Friday, April 30, 2010

Mearsheimer Lists His Good Jews

The Jerusalem Fund recently invited University of Chicago Professor and Israel Lobby author John Mearsheimer to lecture on the subject of "Righteous Jews vs. New Afrikaners". In other words, good Jews versus bad Jews -- a subject I've already given my thoughts on (Hussein Ibish has a more broad-scale dissection of the talk). So dispense with what's been said. More evocative to me is who Mearsheimer groups into each camp:
American Jews who care deeply about Israel can be divided into three broad categories. The first two are what I call “righteous Jews” and the “new Afrikaners,” which are clearly definable groups that think about Israel and where it is headed in fundamentally different ways. The third and largest group is comprised of those Jews who care a lot about Israel, but do not have clear-cut views on how to think about Greater Israel and apartheid. Let us call this group the “great ambivalent middle.”

Righteous Jews have a powerful attachment to core liberal values…..To give you a better sense of what I mean when I use the term righteous Jews, let me give you some names of people and organizations that I would put in this category. The list would include Noam Chomsky, Roger Cohen, Richard Falk, Norman Finkelstein, Tony Judt, Tony Karon, Naomi Klein, MJ Rosenberg, Sara Roy, and Philip Weiss of Mondoweiss fame, just to name a few. I would also include many of the individuals associated with J Street and everyone associated with Jewish Voice for Peace, as well as distinguished international figures such as Judge Richard Goldstone. Furthermore, I would apply the label to the many American Jews who work for different human rights organizations, such as Kenneth Roth of Human Rights Watch.

On the other side we have the new Afrikaners, who will support Israel even if it is an apartheid state…..I would classify most of the individuals who head the Israel lobby’s major organizations as new Afrikaners. That list would include Abraham Foxman of the Anti-Defamation League, David Harris of the American Jewish Committee, Malcolm Hoenlein of the Conference of Presidents of Major American Jewish Organizations, Ronald Lauder of the World Jewish Congress, and Morton Klein of the Zionist Organization of America, just to name some of the more prominent ones. I would also include businessmen like Sheldon Adelson, Lester Crown, and Mortimer Zuckerman as well as media personalities like Fred Hiatt and Charles Krauthammer of the Washington Post, Bret Stephens of the Wall Street Journal, and Martin Peretz of the New Republic. It would be easy to add more names to this list.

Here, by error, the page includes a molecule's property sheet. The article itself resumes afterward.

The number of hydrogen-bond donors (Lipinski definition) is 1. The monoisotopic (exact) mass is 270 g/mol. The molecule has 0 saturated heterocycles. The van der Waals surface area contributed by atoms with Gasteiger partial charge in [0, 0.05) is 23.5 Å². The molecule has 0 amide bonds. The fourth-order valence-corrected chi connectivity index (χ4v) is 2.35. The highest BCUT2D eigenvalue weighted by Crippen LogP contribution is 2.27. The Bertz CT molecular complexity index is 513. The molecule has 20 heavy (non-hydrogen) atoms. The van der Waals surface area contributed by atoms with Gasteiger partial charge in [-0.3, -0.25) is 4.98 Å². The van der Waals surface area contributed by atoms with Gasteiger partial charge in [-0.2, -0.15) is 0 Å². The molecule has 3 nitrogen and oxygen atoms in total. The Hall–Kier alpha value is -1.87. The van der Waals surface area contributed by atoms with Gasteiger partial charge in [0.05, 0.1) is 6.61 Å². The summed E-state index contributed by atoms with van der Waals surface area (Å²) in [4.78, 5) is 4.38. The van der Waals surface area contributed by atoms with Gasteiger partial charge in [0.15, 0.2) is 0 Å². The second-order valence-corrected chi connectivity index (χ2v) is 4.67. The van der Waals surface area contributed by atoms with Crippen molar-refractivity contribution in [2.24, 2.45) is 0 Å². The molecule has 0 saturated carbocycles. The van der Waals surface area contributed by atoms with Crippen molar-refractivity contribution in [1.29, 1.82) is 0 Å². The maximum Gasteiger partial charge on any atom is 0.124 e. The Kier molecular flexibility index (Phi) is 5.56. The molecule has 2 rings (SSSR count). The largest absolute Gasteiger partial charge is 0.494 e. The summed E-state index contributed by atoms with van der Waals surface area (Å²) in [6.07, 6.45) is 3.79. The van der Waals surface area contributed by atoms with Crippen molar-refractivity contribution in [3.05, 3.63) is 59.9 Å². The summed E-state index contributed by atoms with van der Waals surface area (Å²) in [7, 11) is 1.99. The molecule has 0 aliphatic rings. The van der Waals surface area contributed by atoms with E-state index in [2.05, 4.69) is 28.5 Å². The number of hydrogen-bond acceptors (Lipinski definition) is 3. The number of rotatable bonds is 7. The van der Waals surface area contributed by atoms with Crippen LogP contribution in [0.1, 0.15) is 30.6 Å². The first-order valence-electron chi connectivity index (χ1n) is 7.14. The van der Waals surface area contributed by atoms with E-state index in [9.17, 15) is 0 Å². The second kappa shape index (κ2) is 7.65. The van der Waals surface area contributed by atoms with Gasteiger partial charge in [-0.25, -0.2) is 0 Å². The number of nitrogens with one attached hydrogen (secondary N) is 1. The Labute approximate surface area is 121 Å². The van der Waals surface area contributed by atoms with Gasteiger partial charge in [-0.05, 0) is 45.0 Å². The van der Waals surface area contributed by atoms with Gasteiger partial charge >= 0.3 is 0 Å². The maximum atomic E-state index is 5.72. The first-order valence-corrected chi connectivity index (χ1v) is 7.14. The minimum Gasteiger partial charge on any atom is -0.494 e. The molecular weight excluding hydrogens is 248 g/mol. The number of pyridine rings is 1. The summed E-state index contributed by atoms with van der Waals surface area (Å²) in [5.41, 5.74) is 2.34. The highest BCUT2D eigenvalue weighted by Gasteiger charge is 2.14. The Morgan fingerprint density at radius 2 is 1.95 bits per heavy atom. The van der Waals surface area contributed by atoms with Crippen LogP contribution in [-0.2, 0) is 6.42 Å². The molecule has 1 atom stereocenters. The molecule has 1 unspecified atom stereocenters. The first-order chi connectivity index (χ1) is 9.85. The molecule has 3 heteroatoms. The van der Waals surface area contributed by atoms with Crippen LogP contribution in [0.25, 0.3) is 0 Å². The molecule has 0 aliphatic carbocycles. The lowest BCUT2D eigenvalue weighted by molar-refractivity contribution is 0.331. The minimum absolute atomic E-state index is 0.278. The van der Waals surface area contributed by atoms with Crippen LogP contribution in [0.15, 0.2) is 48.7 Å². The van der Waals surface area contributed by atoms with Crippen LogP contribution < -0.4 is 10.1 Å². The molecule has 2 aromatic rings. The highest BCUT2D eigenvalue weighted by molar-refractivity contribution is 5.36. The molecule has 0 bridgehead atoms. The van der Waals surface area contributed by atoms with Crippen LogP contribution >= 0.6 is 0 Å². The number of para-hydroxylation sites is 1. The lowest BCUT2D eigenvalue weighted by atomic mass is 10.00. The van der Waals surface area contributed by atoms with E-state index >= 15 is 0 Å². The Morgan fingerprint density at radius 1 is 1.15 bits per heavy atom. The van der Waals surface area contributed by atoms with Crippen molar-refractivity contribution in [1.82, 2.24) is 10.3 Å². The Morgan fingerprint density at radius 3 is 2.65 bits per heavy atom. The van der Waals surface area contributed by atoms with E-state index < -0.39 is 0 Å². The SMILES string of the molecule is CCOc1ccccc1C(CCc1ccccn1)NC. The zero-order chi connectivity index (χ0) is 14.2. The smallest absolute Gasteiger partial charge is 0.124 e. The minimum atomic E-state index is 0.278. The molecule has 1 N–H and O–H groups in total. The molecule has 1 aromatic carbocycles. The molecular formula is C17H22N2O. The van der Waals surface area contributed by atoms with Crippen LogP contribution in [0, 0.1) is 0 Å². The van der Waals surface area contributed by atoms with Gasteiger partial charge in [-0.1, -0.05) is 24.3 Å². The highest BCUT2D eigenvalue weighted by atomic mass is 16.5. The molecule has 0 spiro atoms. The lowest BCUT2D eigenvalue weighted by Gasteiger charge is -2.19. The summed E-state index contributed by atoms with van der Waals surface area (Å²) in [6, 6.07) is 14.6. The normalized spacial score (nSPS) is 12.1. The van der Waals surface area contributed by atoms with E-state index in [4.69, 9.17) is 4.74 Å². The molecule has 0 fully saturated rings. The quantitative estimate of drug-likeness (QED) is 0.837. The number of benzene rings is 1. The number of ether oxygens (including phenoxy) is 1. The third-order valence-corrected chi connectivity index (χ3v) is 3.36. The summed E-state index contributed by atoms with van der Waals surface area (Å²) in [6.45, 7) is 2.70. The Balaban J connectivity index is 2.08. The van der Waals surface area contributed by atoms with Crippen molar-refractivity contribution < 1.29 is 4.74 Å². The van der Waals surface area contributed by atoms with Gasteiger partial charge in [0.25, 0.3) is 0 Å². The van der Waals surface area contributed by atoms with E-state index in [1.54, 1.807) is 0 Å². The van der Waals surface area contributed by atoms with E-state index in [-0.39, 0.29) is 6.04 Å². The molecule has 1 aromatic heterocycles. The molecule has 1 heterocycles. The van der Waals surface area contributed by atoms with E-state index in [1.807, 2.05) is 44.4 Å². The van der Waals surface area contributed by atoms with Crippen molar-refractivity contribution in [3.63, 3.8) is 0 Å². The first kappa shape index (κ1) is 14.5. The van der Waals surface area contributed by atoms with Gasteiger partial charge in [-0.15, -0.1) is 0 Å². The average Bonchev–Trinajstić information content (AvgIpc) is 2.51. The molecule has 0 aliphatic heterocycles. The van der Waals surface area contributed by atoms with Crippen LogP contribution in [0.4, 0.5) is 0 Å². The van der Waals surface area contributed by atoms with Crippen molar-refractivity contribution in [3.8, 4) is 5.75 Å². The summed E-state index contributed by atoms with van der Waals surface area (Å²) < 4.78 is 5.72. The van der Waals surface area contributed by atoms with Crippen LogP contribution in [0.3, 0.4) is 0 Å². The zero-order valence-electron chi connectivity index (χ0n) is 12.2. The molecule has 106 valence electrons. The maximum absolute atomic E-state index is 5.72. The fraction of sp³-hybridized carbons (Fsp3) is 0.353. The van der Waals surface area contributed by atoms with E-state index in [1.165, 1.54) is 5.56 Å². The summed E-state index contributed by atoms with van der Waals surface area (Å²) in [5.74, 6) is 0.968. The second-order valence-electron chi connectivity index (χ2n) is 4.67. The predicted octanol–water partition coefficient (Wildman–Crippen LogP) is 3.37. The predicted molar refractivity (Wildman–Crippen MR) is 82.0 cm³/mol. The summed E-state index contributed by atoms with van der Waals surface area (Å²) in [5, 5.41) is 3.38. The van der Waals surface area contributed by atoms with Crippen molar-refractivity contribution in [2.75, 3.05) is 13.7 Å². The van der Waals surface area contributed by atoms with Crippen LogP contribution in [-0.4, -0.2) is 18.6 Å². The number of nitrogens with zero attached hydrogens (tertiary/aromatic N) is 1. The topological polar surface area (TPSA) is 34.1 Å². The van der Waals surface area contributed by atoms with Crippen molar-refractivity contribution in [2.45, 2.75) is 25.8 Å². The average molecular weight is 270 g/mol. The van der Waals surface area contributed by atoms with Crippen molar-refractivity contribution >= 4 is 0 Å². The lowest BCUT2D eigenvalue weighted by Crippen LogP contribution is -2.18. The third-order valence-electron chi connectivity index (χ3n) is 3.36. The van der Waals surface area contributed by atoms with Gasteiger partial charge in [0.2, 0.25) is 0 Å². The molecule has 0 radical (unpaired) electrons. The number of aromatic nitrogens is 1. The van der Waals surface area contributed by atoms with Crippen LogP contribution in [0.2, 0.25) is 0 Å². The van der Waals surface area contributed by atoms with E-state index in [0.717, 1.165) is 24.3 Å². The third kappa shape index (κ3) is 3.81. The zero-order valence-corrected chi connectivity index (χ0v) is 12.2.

These lists are ... well, they're bizarre. I think grouping Abe Foxman with Mort Klein is a little difficult to swing; and grouping David Harris with either is also hard to swallow as representing anything real.

On the side of the "righteous Jews", things get even hairier. Norman Finkelstein and Phillip Weiss "care deeply about Israel"? In what respect? Have they ever said anything to that effect? My understanding is that both Finkelstein and Weiss are quite vocal in wishing for the end of Israel as a Jewish state. It seems baffling also to group committed boycott supporters like Klein, with avid and outspoken opponents like the folks at J Street (who have correctly noted the BDS movement's fundamental incompatibility with the pursuit of peace and justice). Indeed, this conflation seems to be part of the broader attempt to sabotage J Street by associating it with names, ideas, and ideologies it has quite clearly repudiated and finds abhorrent.